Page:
“John,” I said, “Let me tell you a true story. Once upon a time, a team of researchers wanted to find the best way to deal with anger. They experimented with children at school. In one group, whenever a child got mad at another child, they had him act out his anger with toy guns. With another group, they had the child express his anger verbally. In the third group, the researchers merely gave the angry child a rational explanation for why the other child did what she did. And you know what? The method that worked the best was the last one.”
“The rational explanation?” asked John, obviously needing a rational explanation.
“Yes. There’s been a lot of research showing that anger isn’t really something that ‘bottles up’ inside you, and that ‘venting’ doesn’t help — in fact, venting increases your feelings of anger. Isn’t that surprising? I didn’t believe it at first. But pay attention next time you ‘vent.’ It makes you more angry! Anger is caused by the way you’re thinking at the moment you’re angry, and it seems like it’s building up because you’re running those thoughts through your head over and over, getting madder and madder. But it’s the thoughts that make you mad, not the event itself.
“Imagine you’re in a restaurant with a friend,” I continued, “and you order dinner. Your waiter takes your order and goes on about his business. After awhile, you wonder where your food is. You look for your waiter but don’t see him. You’re getting angry. By the time your waiter walks up (empty handed), you’re really mad. ‘Where have you been!’ you demand, ‘And what happened to our dinner?’ The waiter says, ‘I’m sorry. I forgot to give the cooks your order until only a few minutes ago. I’m really sorry. The hostess just had an epileptic seizure, and I was calling the paramedics and trying to keep her from hurting herself.’
“On hearing this, what happens? Your anger disappears — almost instantly. Where did it go? If anger really bottled up inside you, it would still be there, right? You’ve had no way to ‘vent it.’ But you’re suddenly not the least bit angry. The idea that anger builds up and needs to be released is just another generally-believed idea that’s been proven wrong.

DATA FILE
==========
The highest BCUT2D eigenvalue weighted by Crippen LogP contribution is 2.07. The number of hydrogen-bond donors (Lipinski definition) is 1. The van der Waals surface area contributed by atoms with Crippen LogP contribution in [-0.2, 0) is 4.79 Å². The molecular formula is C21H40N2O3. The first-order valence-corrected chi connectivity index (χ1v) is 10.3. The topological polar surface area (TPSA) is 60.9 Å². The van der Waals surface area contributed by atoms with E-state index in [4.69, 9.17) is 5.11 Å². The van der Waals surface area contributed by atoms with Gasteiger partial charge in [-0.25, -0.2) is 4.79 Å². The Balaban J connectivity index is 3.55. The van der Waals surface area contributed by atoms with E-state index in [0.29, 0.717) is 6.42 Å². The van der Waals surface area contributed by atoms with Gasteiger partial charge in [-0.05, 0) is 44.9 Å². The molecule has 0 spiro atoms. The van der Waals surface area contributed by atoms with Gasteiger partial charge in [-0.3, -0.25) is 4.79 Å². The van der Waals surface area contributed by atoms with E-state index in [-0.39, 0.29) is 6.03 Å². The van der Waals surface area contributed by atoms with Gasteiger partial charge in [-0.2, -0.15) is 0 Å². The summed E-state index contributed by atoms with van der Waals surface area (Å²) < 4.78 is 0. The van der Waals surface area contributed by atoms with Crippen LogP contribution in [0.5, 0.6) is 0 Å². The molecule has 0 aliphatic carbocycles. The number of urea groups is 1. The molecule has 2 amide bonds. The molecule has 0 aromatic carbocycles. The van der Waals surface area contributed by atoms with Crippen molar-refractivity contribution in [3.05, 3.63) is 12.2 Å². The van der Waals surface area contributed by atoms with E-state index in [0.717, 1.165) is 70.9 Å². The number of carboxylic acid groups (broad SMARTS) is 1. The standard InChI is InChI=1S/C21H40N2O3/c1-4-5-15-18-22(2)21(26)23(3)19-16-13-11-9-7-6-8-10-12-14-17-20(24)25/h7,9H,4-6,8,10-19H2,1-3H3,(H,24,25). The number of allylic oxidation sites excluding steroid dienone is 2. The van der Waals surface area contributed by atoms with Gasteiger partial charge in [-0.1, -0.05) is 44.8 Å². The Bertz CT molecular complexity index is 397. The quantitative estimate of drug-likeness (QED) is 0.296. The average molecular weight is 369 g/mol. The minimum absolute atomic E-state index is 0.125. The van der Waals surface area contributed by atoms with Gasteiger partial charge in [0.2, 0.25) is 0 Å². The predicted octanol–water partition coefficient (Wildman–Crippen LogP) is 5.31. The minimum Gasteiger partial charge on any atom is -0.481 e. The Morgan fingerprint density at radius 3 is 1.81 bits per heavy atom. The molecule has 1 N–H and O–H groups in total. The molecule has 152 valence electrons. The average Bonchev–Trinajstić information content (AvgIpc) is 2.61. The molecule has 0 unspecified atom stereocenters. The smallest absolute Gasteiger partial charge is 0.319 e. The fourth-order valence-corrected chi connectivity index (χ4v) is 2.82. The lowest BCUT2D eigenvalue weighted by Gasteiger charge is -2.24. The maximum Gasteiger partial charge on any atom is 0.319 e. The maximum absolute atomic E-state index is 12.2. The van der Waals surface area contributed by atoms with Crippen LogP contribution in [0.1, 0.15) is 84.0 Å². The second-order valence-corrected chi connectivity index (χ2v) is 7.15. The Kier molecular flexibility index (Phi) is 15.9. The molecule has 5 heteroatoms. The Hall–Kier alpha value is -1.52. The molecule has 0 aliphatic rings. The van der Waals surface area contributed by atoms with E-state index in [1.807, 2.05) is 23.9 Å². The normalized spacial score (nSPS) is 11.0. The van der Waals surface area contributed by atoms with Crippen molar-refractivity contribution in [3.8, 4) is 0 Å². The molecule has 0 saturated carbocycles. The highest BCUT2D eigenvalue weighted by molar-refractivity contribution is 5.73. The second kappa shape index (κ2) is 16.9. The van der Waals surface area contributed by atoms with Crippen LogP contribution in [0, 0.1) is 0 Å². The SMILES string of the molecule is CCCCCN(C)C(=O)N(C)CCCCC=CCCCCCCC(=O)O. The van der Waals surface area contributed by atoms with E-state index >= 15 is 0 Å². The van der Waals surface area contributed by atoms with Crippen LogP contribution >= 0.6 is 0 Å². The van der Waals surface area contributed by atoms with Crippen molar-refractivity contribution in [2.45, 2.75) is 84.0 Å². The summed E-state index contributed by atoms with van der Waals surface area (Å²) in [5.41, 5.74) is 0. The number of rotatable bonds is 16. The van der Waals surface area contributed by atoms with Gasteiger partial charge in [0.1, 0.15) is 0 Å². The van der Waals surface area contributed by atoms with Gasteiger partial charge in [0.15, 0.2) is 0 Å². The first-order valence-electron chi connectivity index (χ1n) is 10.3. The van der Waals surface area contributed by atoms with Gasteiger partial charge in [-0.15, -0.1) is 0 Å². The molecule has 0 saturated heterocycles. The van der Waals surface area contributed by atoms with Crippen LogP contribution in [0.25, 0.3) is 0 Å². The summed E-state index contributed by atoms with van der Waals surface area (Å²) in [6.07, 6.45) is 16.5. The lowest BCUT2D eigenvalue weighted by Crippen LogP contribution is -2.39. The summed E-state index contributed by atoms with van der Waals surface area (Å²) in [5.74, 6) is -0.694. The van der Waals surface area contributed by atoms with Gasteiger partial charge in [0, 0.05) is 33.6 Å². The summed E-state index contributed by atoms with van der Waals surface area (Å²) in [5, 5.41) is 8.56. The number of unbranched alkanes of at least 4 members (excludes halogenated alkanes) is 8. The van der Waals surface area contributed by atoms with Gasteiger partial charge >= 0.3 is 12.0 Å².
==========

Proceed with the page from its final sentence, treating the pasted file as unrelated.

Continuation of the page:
“The reason you’re suddenly not angry is that your anger was being produced by the thoughts you were thinking, and you’re no longer thinking those thoughts, so the anger is no longer being produced.”
“So what am I supposed to do?” asks John. He isn’t smiling, but he isn’t frowning, “When a customer is being a jerk, do I think to myself, ‘My customer is a nice person; I love my customer?’”
“Good question,” I said. “No. I doubt if that would work, because saying things to yourself you don’t believe doesn’t do much good. Have you ever tried it?”
“Did it work?”
“Right. Sometimes it does, but not very often. What you need to do is question your interpretation. Don’t try to pump yourself up and tell yourself a bunch of positive stuff you don’t believe. Tear apart the negative. When you’re angry, you take your thoughts for granted. If you thought it, it must be so, right? You can trust your own thoughts, can’t you? But if someone else came up and said exactly the same thing out loud to you, you could take the statement apart no problem. But you said it, so you just accept it.
“You should treat the thoughts in your head with as much skepticism as you would treat the words of a fast-talking salesman. ‘Hold on there, buddy,’ you might say, ‘Slow down and say that again...(let him say one sentence)...Can you prove that? Who says? Has a study been done? Who conducted the study?’ You don’t take everything a salesman says at face-value. You question it. You should do the same thing with the thoughts you have that bring you down.
“As soon as you start arguing with your own thoughts, you’ll find it pretty easy to tear them to shreds because the thoughts you think when you’re angry are almost always exaggerations and distortions and unprovable interpretations. Almost always. Like 99 percent of the time. And when you take your thoughts apart, your anger disappears.”